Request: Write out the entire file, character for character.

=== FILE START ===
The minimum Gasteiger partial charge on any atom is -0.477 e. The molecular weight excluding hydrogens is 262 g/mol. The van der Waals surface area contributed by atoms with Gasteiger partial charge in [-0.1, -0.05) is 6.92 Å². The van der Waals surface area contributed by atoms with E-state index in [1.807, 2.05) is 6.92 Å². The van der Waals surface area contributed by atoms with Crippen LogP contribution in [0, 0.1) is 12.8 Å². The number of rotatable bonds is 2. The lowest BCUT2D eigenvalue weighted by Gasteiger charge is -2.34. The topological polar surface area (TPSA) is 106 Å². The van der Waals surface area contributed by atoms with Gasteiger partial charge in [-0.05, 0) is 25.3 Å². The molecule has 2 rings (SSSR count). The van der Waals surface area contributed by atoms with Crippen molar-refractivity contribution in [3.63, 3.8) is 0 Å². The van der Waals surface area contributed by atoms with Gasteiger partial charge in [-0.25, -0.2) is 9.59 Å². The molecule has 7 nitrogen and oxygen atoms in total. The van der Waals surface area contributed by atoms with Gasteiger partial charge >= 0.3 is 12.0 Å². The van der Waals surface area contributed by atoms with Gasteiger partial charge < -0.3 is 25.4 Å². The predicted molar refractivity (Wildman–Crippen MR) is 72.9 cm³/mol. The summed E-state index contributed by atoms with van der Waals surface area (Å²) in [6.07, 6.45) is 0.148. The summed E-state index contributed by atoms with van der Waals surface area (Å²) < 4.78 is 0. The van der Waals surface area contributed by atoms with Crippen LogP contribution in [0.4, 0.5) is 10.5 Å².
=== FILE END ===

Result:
The minimum Gasteiger partial charge on any atom is -0.477 e. The molecular weight excluding hydrogens is 262 g/mol. The van der Waals surface area contributed by atoms with Gasteiger partial charge in [-0.1, -0.05) is 6.92 Å². The van der Waals surface area contributed by atoms with E-state index in [1.807, 2.05) is 6.92 Å². The van der Waals surface area contributed by atoms with Crippen LogP contribution in [0, 0.1) is 12.8 Å². The number of rotatable bonds is 2. The lowest BCUT2D eigenvalue weighted by Gasteiger charge is -2.34. The topological polar surface area (TPSA) is 106 Å². The van der Waals surface area contributed by atoms with Gasteiger partial charge in [-0.05, 0) is 25.3 Å². The molecule has 2 rings (SSSR count). The van der Waals surface area contributed by atoms with Crippen molar-refractivity contribution in [3.63, 3.8) is 0 Å². The van der Waals surface area contributed by atoms with Gasteiger partial charge in [-0.25, -0.2) is 9.59 Å². The molecule has 7 nitrogen and oxygen atoms in total. The van der Waals surface area contributed by atoms with Gasteiger partial charge >= 0.3 is 12.0 Å². The van der Waals surface area contributed by atoms with Gasteiger partial charge < -0.3 is 25.4 Å². The predicted molar refractivity (Wildman–Crippen MR) is 72.9 cm³/mol. The summed E-state index contributed by atoms with van der Waals surface area (Å²) in [6.07, 6.45) is 0.148. The summed E-state index contributed by atoms with van der Waals surface area (Å²) < 4.78 is 0. The van der Waals surface area contributed by atoms with Crippen LogP contribution in [0.4, 0.5) is 10.5 Å².